The Irish surnames in use today are underpinned by a multitude of rich histories. The name Quigle originally appeared in Gaelic as O Coigligh, which may be derived from "coigeal," which denotes "unkempt hair."
Early Origins of the Quigle family
The surname Quigle was first found in County Mayo
(Irish: Maigh Eo) located on the West coast of the Republic of Ireland
in the province of Connacht
, where they held a family seat
from very ancient times.
Early History of the Quigle family
This web page shows only a small excerpt of our Quigle research.Another 323 words (23 lines of text) covering the years 1172, 1470, 1461 and 1468 are included under the topic Early Quigle History in all our PDF Extended History products and printed products wherever possible.
Quigle Spelling Variations
The recording of names in Ireland
in the Middle Ages was an inconsistent endeavor at best. The many regional dialects and the predominate illiteracy would have made common surnames appear unrelated to the scribes of the period. Research into the name Quigle revealed spelling variations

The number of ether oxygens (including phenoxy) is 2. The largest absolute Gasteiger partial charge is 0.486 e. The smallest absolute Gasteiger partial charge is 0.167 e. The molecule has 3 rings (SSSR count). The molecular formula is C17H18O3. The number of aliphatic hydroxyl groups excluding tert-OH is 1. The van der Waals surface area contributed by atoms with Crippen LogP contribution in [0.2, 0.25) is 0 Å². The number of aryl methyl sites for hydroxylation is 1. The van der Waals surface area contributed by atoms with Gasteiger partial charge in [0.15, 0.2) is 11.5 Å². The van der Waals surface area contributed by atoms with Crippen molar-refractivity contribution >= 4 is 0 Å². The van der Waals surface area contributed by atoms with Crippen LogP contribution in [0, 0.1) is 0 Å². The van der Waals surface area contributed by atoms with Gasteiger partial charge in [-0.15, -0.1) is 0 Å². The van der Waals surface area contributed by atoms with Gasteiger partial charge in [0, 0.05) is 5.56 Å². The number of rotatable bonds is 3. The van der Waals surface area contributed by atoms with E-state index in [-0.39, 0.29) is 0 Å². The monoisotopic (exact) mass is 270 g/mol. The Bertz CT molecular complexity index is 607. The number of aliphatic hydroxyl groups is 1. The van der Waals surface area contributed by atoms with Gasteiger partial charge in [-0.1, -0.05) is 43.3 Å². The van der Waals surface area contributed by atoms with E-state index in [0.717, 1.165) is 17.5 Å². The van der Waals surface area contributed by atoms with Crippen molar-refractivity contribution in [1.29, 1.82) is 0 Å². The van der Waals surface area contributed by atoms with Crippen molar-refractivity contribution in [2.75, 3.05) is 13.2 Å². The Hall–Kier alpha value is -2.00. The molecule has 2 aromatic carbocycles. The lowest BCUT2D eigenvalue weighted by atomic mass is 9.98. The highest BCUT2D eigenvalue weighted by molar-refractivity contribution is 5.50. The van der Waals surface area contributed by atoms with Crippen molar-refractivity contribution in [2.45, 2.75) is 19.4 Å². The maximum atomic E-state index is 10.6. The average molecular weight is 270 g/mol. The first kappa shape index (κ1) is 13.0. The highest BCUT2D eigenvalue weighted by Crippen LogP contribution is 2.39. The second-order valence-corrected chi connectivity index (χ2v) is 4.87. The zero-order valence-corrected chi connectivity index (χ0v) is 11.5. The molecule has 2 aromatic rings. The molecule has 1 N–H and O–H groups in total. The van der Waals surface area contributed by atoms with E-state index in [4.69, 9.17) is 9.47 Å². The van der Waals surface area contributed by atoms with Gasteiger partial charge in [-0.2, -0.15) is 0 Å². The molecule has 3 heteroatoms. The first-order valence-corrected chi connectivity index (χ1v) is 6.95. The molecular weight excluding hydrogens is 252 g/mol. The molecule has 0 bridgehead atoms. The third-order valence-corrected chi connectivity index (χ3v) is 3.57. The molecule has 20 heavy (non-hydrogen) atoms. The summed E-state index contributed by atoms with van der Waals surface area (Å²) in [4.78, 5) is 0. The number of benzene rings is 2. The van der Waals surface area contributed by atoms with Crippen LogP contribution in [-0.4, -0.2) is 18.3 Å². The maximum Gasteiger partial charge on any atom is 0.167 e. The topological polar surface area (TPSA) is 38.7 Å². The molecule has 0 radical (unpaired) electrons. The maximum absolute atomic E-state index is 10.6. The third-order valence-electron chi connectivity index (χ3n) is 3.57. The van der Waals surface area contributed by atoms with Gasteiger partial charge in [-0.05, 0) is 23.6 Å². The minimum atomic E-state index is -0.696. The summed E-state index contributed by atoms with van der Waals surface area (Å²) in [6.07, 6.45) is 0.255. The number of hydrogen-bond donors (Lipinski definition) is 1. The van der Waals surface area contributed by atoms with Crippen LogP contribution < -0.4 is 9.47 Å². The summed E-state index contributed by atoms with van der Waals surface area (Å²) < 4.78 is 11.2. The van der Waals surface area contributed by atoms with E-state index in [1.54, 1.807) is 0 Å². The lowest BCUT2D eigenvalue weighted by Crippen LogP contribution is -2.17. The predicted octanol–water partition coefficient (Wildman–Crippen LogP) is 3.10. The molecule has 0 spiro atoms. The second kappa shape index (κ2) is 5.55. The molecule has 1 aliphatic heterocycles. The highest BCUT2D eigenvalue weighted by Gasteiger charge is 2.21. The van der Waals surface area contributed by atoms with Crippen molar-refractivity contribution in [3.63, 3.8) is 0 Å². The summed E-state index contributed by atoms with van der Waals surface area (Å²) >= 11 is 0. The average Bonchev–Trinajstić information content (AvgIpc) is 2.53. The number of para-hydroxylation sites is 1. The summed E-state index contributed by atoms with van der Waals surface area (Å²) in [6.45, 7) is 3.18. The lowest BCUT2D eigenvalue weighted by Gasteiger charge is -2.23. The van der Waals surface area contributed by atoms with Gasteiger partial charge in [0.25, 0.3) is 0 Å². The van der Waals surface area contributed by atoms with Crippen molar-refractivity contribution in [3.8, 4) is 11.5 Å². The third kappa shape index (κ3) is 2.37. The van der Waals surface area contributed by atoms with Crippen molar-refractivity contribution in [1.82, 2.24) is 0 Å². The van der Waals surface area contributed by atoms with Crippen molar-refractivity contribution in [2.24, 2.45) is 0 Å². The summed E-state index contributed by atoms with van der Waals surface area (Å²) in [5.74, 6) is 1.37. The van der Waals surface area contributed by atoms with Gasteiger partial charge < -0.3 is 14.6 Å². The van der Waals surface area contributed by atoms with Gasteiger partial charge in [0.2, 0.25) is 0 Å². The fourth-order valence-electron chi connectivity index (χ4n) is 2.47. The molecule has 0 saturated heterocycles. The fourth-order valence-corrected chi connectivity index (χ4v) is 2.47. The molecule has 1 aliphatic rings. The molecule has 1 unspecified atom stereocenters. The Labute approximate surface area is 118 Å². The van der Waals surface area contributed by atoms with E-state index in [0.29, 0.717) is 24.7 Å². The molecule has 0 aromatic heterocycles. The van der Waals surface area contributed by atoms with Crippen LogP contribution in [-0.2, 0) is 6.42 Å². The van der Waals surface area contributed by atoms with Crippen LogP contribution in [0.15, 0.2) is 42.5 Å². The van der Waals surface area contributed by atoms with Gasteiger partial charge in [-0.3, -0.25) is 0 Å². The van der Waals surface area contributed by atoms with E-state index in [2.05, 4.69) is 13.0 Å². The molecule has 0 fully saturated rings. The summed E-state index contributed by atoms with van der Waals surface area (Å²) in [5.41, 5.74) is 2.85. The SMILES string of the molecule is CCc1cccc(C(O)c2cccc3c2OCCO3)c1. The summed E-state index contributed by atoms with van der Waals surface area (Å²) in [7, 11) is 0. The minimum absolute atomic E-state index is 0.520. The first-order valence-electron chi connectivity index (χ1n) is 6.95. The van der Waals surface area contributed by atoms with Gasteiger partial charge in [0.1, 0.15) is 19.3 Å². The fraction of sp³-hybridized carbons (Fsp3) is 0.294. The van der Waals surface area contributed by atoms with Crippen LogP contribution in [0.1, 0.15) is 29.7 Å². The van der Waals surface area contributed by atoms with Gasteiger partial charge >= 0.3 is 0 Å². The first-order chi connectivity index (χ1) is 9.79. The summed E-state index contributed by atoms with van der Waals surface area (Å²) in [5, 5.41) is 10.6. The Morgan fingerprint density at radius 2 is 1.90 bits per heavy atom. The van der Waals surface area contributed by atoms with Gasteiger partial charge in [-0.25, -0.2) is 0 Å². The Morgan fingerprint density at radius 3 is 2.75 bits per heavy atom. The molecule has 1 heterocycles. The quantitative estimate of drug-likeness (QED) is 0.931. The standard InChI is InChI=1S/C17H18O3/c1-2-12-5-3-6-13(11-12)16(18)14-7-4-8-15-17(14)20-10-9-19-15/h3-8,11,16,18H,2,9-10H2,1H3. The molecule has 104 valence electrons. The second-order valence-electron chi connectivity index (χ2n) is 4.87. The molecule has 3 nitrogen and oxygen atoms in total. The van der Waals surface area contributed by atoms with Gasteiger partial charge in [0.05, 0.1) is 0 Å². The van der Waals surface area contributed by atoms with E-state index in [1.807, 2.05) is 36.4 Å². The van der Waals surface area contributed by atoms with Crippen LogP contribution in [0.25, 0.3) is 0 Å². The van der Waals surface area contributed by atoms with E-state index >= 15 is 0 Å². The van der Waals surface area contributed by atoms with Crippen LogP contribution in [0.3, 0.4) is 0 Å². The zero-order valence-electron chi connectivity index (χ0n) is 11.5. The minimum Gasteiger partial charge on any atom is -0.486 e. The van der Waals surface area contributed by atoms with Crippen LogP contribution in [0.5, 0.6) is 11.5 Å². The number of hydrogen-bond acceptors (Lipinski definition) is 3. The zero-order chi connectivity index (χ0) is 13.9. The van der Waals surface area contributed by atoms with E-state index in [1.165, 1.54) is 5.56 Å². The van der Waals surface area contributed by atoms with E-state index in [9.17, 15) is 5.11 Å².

, including O'Quigley, Quigley, Cogley, Quigly, Quigg, MacQuigg, McQuigge, O'Quigg, Twigg, Fivey and many more.
Early Notables of the Quigle family (pre 1700)
Notable among the family name at this time was Patrick Cogley (died after 1470), an Irish Crown official, landowner and judge who was listed in 1461 as Master of the Rolls in Ireland
and... Another 34 words (2 lines of text) are included under the topic Early Quigle Notables in all our PDF Extended History products and printed products wherever possible.
Migration of the Quigle family to the New World and Oceana
began to immigrate to British North America and the United States in the 18th century, but the greatest influx of Irish immigrants came during the Great Potato Famine
of the late 1840s. The earlier settlers came to North America after a great deal of consideration and by paying relatively high fees for their passage. These settlers were primarily drawn by the promise of land. Those later settlers that came during the 1840's were trying to escape the conditions of poverty, starvation, disease, and death that had stricken Ireland
. Due to the enormity of their numbers and the late date of their arrival, these immigrants primarily became hired laborers instead of homesteading settlers like their predecessors. An exhaustive search of immigration and passenger lists has revealed many Irish immigrants North America bearing the name Quigle: Andrew, Hugh, James, John, Joseph, Neil, Thomas and William Quigg all arrived in Philadelphia between 1800 and 1870; Andrew, Charles, Daniel, Edward, Francis, George, Hugh, James, John, Michael, Patrick, Thomas and William Quigley all arrived in Philadelphia between 1800 and 1870.